$11B Valspar Deal Gets Shareholders’ OK
Paint and coatings maker Valspar, based in Minneapolis, received the support of its shareholders Wednesday (June 29), as they voted to approve the proposed sale of the company to rival The Sherwin-Williams Company.
The vote, which was held during a special shareholders meeting, marks a significant step needed to close the deal—worth an estimated $11.3 billion.
Announced in March, the merger would result in a combined coatings company with annual sales of $15.6 billion, profits of $2.8 billion and 58,000 employees, according to the companies. The deal would increase Sherwin-Williams’ global footprint in Asia-Pacific and Europe, the Middle East and Africa (EMEA) and add new capabilities in packaging and coil segments, according to Sherwin-Williams’ President and CEO John G. Morikis.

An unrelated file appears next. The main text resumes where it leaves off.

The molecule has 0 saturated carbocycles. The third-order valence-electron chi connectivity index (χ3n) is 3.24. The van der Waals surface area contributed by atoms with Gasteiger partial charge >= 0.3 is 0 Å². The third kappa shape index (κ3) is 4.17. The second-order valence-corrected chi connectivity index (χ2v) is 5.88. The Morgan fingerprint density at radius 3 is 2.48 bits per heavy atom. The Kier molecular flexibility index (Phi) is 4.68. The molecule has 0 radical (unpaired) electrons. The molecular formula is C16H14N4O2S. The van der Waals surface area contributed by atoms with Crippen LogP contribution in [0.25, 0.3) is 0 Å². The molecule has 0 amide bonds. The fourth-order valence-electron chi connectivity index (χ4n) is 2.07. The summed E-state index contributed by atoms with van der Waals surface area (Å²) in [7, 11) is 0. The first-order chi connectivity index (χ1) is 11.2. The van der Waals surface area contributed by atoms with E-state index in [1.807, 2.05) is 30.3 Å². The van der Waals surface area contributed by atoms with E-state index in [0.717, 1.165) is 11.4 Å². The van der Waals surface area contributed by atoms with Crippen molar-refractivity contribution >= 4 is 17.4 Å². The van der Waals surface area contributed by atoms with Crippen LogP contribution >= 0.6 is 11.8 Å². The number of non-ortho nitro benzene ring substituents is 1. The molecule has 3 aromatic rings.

The companies anticipate a first quarter 2017 closing.
Before closing, federal antitrust regulators must also approve the proposed transaction. The U.S. Federal Trade Commission has requested additional information and documentary materials from both parties.
According to Wednesday’s filing with the U.S. Securities and Exchange Commission, the Valspar vote in favor of the merger was 63.2 million shares, with 1.1 million against. Sherwin-Williams’ shareholders do not need to vote on the transaction.
The companies' boards of directors previously approved the transaction.
During the special meeting, Valspar shareholders also agreed to a top-level executive compensation clause should the merger close, the Minneapolis Star Tribune reported.
Valspar’s CEO Gary E. Hendrickson is expected to receive severance of roughly $38.1 million in combined cash, equity and benefits, the report stated. The company’s chief financial officer, James Muehlbauer, would reportedly receive $11.1 million and Rolf Engh, Valspar’s executive vice president and general counsel, would get $5 million in combined compensation.